As we raised our children in Southern California through all of the political turmoil challenging traditional marriage, they learned well the words, “Marriage between a man and a woman is ordained of God.” And they repeated those words many times when asked about their beliefs.

Having these words firmly rooted in our children’s minds will help them as they face situations where they may have questions themselves or be asked about their beliefs. The phrase with the truth will come to their minds more easily (see John 14:26).

family studying together


At home our children can learn truth and learn how to explain their values and principles. Having these discussions will solidify their testimonies of the family and will allow the Spirit to testify of the truths they’re hearing.

As we have these discussions, it’s critical that we state the truths from the proclamation clearly and unapologetically. For example, we teach that chastity before marriage and fidelity after are uncompromising standards: “God has commanded that the sacred powers of procreation are to be employed only between man and woman, lawfully wedded as husband and wife.” We teach that sexual purity will protect them.

It’s helpful to have the children ask questions and offer their opinions as we have these discussions. Ask them, “What do you think the prophet and apostles meant when they said, ‘We affirm the sanctity of life and of its importance in God’s eternal plan’? Why do you think that is important?”

Our family was very involved in community and political efforts in support of the family, so we talked about these things often and had many robust conversations where opinions were shared and debated. As a result, each of our children grew confident in their own beliefs and their ability to express them.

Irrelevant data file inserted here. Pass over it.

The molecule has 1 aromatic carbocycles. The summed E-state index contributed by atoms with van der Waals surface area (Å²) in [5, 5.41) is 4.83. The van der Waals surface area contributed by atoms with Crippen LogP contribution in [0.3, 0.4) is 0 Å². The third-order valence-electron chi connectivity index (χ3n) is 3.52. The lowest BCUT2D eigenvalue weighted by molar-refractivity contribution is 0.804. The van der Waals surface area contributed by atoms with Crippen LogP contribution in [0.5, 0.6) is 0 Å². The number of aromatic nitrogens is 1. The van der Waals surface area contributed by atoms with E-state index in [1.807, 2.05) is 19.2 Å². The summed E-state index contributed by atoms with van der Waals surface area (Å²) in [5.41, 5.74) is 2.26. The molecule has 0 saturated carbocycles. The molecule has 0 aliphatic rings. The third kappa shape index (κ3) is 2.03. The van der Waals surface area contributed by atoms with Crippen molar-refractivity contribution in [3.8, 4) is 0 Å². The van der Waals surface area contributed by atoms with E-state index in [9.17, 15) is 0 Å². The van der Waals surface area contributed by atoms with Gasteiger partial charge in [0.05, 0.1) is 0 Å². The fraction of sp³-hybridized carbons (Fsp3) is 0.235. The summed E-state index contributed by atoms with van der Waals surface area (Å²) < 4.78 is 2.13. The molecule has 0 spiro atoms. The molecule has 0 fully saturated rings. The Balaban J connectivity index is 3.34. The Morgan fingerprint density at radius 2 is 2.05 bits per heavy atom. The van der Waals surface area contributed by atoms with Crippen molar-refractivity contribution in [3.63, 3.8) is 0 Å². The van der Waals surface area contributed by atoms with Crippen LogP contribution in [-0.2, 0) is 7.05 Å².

For example, my youngest son took a biology class from a teacher who had been openly hostile to our beliefs. The teacher challenged him, “Does your mother know you’re in my class?”

“Yes, sir,” he responded.

About a month later I asked my son, “How is your biology class going?”

“Mom, the teacher challenges me every day,” he responded.

I was upset. “We can pull you out of that class immediately!” I said.

“No way, Mom,” he replied. “Every day he challenges my beliefs, and every day I repeat what I believe in,” he explained. “And almost every day someone comes up to me after class and thanks me. They say they believe like I do but are too afraid to say anything.”

I was so proud of him for being strong in the face of such direct challenges and questions.

At the end of the semester, the teacher approached him. “Well, I have to give you credit,” he said. “You have done a great job of standing up for what you believe.”